In Memoriam: Jack Shelley

Legendary Iowa broadcaster Jack Shelley died last night.  He was 98.

Shelley had a distinctive voice.  If a voice could twinkle, Jack’s did.  On May 1, 2004, Shelley gave the keynote address at the Iowa Broadcast News Association convention in Ames [AUDIO].

Shelley was introduced by Cliff Brockman, a journalist who was a student of Jack’s when Shelley taught at Iowa State University.  Shelley opened his 2004 address with a joke, told anecdotes about his long career — playing two snippets of his World War II reporting — then Shelley ended with his views about the future of journalism.

As you may know Shelley was a native of Boone, Iowa. He graduated from the University of Missouri Journalism School in 1935, then worked for three months for The Clinton (Iowa) Herald, a newspaper.  The newsman Shelley was substituting for returned to the paper, and Shelley soon was hired by H.R. Gross, the one-man news department at WHO Radio, and Shelley went on the air after three days of training to anchor the morning news.

In 1940 Shelley became the station’s news director.  When WHO launched a sister television station, Shelley served as the news director for both operations. Shelley joined the Iowa State University faculty in 1965 and worked there until his (enforced) retirement in 1982 — at the age of 70.  Iowa State University has posted a tribute page, with links to audio files of Shelley’s reportage from WWII.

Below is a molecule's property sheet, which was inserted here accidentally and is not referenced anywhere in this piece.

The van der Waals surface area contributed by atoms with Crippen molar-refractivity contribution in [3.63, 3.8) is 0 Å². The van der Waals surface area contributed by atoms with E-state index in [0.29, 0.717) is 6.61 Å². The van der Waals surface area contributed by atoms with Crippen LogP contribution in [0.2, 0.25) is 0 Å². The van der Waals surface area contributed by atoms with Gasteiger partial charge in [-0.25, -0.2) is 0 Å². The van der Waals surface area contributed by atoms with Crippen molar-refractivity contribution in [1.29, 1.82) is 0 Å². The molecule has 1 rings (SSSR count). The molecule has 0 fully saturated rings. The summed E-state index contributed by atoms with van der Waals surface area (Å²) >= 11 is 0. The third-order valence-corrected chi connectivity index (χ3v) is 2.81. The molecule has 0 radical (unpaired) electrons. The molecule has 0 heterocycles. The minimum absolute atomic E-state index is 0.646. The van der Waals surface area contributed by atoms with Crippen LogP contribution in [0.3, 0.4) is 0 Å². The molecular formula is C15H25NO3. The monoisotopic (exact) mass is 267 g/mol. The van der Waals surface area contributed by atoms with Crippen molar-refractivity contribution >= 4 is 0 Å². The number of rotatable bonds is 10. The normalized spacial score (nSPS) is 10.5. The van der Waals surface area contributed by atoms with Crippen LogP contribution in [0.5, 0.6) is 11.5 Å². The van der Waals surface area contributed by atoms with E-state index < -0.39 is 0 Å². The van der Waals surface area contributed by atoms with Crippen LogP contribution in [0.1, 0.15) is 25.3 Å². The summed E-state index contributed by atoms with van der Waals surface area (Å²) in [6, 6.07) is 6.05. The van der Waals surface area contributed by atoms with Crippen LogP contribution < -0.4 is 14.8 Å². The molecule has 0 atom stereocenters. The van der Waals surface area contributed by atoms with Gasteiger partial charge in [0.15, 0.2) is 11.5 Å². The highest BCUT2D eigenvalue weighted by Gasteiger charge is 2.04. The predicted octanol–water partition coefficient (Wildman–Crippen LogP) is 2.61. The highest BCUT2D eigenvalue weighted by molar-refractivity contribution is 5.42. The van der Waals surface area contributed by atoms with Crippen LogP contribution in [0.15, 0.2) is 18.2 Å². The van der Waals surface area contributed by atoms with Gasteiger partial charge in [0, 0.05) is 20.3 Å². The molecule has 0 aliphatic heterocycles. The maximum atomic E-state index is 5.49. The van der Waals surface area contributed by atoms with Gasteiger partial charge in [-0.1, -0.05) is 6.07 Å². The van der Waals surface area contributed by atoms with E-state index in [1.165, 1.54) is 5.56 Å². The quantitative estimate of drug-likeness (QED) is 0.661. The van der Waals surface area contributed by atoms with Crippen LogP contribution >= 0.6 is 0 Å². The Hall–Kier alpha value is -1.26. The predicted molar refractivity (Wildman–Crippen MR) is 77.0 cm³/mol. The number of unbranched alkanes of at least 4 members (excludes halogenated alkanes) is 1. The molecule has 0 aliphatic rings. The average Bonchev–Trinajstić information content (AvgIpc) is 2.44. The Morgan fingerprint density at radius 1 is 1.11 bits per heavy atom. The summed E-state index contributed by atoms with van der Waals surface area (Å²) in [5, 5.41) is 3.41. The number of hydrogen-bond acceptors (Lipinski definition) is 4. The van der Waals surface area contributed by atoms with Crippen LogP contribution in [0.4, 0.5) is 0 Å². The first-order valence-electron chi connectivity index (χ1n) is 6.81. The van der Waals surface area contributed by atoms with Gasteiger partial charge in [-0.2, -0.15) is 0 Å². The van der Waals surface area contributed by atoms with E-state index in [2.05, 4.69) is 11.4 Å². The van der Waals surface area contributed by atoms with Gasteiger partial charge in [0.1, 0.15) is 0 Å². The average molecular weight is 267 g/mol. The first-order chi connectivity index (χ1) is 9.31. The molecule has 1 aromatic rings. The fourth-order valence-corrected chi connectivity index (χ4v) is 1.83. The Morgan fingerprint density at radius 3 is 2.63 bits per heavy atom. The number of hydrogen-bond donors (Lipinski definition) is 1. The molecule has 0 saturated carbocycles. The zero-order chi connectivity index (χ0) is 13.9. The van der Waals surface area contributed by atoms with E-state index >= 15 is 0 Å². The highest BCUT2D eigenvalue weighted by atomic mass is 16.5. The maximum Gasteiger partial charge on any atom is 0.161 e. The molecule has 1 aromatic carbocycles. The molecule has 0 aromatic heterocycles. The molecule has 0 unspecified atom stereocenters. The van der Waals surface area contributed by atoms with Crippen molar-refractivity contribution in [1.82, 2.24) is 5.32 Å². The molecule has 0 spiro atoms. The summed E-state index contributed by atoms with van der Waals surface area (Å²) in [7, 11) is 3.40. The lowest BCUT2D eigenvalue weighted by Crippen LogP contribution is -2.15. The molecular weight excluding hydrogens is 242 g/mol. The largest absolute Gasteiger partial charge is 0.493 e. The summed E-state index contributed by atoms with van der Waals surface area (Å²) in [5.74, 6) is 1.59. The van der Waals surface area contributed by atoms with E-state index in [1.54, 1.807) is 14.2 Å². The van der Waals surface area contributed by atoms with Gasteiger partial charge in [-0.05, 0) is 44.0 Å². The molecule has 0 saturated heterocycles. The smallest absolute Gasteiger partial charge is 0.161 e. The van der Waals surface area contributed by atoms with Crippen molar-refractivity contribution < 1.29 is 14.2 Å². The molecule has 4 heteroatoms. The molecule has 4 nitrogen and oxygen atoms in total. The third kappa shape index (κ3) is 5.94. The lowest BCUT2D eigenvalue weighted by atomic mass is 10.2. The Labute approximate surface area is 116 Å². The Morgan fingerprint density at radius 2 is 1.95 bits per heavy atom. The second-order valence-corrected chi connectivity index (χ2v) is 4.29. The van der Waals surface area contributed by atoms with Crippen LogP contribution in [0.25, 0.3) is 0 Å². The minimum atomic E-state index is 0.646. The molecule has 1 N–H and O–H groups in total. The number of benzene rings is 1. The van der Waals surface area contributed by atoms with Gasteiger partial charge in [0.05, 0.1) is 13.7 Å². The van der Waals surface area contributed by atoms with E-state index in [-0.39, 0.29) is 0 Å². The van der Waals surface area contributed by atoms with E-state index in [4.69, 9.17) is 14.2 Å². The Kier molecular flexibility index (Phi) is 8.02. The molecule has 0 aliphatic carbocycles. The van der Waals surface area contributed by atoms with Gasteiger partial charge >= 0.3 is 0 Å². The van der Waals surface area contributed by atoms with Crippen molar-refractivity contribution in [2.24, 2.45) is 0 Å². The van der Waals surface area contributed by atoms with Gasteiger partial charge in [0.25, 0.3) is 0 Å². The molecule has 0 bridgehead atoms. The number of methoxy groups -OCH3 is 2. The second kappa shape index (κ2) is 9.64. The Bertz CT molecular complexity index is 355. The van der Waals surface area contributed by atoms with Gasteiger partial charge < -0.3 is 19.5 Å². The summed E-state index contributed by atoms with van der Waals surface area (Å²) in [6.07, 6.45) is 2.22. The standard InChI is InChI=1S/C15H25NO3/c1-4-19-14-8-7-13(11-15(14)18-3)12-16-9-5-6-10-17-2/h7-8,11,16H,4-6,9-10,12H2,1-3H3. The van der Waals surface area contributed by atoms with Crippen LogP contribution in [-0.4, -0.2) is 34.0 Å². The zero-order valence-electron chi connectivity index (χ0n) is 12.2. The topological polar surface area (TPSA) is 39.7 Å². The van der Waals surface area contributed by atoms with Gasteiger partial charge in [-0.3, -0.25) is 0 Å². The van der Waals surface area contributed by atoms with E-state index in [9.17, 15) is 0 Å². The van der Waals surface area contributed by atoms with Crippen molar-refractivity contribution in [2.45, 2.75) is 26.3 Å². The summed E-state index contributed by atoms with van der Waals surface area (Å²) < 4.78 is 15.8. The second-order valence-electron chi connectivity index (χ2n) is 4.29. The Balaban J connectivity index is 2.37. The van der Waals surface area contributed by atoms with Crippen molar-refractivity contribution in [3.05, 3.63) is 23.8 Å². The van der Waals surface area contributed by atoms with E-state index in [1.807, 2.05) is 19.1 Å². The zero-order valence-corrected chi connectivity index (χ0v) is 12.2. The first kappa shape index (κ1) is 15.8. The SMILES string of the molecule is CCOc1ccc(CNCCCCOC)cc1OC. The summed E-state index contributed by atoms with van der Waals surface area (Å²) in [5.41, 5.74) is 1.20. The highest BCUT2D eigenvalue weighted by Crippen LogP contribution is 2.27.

Newsman Shelley covered World War II — from Europe to the Pacific.  He covered the Battle of the Bulge and Shelley was present on the battleship Missouri when the armistice was signed to end the war with Japan.

Shelley was a founder of the Radio and Television News Directors Association (RTNDA) and an ardent booster of the Iowa Broadcast News Association (IBNA).  Each year IBNA names a winner of “The Jack Shelley Award” and in 2002 I was honored to receive it.  Jack, as was his custom, delivered an introduction, dropping hints about the winner’s biography before finally revealing the winner’s name.  When I got to the stage, a smiling Jack Shelley shook my hand and said in that remarkable voice, “Good girl!”

It was quintessential Jack.  As the British journalist and poet George Linnaeus Banks once wrote:  “Those who bring sunshine to the lives of others cannot keep it from themselves.”  Those of us who remember Jack today celebrate the sunshine he brought into our lives with his voice and his dedication to the craft of journalism.

UPDATE: Missourinet news director Bob Priddy has twice served as chairman of the organization which is now known as the Radio Television Digital News Association.  He issued an audio statement on Shelley’s passing: PriddyTribute.

The Iowa Broadcast News Association issued a statement this morning:

The Iowa Broadcast News Association joins thousands of journalists, former students, and those who remember his broadcasts in mourning the death today of legendary Iowa broadcaster Jack Shelley.

Shelley died last night in Ames at the age of 98.